South Africa’s cybersecurity landscape is becoming increasingly dangerous. In fact, a recent report by Interpol reveals that the country is the cybercrime hub of the continent. As cyber-threats continue to rise, it’s crucial for local businesses to keep an eye on trends shaping the sector.

“Preparing for cyber-threats is becoming less of a choice and more of a necessity,” says Langa Dube, regional director for Tata Consultancy Services (TCS) South Africa and Rest of Africa. “Businesses need to uplift their cyber-resilience, so that they can plan, track, and react to attacks in a responsible way that ensures the continuity of their operations.”

To stay safe in the wake of rising cyber-threats, a new report from TCS shares five essential cybersecurity trends that businesses must consider and monitor for success in 2024:


Generative AI: Cyber threats and security opportunities

Generative AI (GenAI) is increasing the frequency and complexity of cyber-attacks, creating new pressures on companies. This technology allows cybercriminals to launch sophisticated and stealthy attacks, like deepfakes or self-evolving malware, compromising systems on a large scale.

“To counter these advanced threats, businesses must use AI-driven cybersecurity,” says Dube. “This technology has the potential to transform the industry by improving enterprise posture through automated hardening of configurations and compliance, overcoming micro-segmentation challenges, fine-tuning least-privilege access, enhancing reporting and more.”

In the future, user authentication, AI and machine learning will continue to grow in influence. Businesses can use new technology to help balance security with user experience by analysing the risk of login attempts, verifying users through behavioural data, biometric data, or multifactor authentication.

“As businesses adopt these technologies, they should prioritise employee education on the secure use of AI tools, ensure security of data transmitted to and from AI tools, have stringent access control and monitoring, and continuously harden models to mitigate potential security vulnerabilities,” he adds.


CISOs in the spotlight

Due to increased cyber-attacks and opportunities for breaches, organisation C-suites will become increasingly involved in cyber-related decisions. With increased executive accountability and heavy fines for violations, boards will regularly focus on cybersecurity-related matters.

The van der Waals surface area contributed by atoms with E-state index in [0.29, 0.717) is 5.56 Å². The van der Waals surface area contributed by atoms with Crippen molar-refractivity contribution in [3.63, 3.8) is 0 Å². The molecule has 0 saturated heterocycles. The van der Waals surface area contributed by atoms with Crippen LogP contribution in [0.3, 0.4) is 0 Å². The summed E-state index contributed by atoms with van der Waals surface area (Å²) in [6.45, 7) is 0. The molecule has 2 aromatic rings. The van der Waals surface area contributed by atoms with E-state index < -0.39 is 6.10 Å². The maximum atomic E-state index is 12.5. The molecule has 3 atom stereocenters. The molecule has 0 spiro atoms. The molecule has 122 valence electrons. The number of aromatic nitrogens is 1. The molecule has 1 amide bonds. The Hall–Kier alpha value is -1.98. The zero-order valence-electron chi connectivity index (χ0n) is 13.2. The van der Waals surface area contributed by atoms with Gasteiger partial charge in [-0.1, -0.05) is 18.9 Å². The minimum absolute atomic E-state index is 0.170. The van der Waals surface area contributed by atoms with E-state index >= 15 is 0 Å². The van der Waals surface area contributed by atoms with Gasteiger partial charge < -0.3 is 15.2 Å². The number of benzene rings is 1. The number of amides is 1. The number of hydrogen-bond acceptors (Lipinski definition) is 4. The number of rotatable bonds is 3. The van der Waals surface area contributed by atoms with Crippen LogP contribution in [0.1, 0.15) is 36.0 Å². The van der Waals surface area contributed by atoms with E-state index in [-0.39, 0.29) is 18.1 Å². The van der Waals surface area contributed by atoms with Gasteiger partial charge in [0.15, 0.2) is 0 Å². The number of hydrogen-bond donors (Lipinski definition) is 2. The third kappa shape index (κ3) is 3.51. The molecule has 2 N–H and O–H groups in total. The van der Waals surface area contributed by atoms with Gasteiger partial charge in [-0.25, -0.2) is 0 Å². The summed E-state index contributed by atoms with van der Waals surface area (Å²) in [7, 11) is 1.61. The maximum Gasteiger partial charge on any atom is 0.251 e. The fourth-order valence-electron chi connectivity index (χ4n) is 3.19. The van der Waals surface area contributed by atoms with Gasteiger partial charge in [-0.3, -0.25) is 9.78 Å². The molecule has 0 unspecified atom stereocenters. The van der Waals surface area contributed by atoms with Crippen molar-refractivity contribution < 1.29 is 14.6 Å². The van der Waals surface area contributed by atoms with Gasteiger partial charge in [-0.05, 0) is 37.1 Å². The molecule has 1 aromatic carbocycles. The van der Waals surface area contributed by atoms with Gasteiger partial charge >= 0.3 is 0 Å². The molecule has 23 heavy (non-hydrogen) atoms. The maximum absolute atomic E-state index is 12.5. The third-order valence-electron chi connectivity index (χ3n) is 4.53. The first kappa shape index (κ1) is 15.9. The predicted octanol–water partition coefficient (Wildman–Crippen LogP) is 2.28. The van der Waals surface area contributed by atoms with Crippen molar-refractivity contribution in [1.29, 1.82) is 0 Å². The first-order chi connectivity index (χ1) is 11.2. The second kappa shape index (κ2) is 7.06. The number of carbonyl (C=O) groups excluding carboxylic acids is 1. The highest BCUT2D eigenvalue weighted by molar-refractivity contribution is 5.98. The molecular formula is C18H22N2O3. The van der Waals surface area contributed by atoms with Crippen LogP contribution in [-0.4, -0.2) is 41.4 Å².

This is expected to elevate the office of the chief information security officer (CISO), who have traditionally operated from a technocrat mindset of managing tactical risks, putting out fires, and enforcing compliance to where they will be included in business strategy decisions.

“Moving ahead, CISOs should increasingly report to the board and have more autonomy to make investment decisions,” says Dube. “Boards will have a dedicated cyber committee, and specific C-suite cyber-performance metrics.”


More regulated ‘sovereign cloud’ becomes a business standard

The adoption rate of sovereign cloud is expected to grow significantly in the coming years, as more countries and regions develop data sovereignty laws and initiatives. When utilising this cloud, companies can safeguard valuable data and systems from unauthorised access.

“Data privacy regulations and the geopolitical landscape are constantly changing, and these affect the control and flow of data,” reveals Langa. “In South Africa, the Protection of Personal Information Act (POPIA) governs the law of data protection and privacy.”

By adopting a sovereign cloud solution, organisations can reduce the risk of data breaches, espionage and sabotage, while enhancing trust with investors, customers, and regulators. Thereby ensuring they remain compliant with POPIA.


Risks of expanded digital ecosystems

As business models involving digital ecosystems (complex networks of businesses, individuals and various systems and stakeholders that use technology to interact) become more sophisticated, cyber-threats are expected to grow.

“Right now, it is no longer feasible to address every threat identified in an organisation’s digital ecosystem,” says Dube. “Because of this, it is recommended that enterprises adopt a continuous approach to threat management which involves expanding threat assessments to include integrated supply chains while consolidating vendors.”

As cybersecurity threats emerge and evolve, organisations often respond by adding more security products and partners, but this can ultimately work against their security goals. To solve this, businesses should consider vendor consolidation, so that security posture can also be improved.


Talent gaps continue to widen

The skills gap in in the cybersecurity industry has more than doubled since 2019.

According to some estimates, there is a need for more than 3,4-million cyber-professionals globally. Meanwhile, 40% of South African companies struggle to hire and retain cyber security talent.

“The talent gap in cybersecurity has created a dire need for skilled and qualified people to prevent, detect, and respond to novel and ever-growing cyber-threats and incidents,” he says.

To combat these rising challenges, companies should consider hiring in-house specialists to bolster internal teams. If hiring is not immediately possible, opt for a managed services provider. Such a partner can implement and operate a security platform to strengthen defences against advanced threats.

”South Africa’s cybersecurity sector offers unique challenges and opportunities. While it will continue to change as technologies, policies and talent evolve, businesses need to take notice of these industry trends to ensure they stay safe into the new year,” concludes Dube.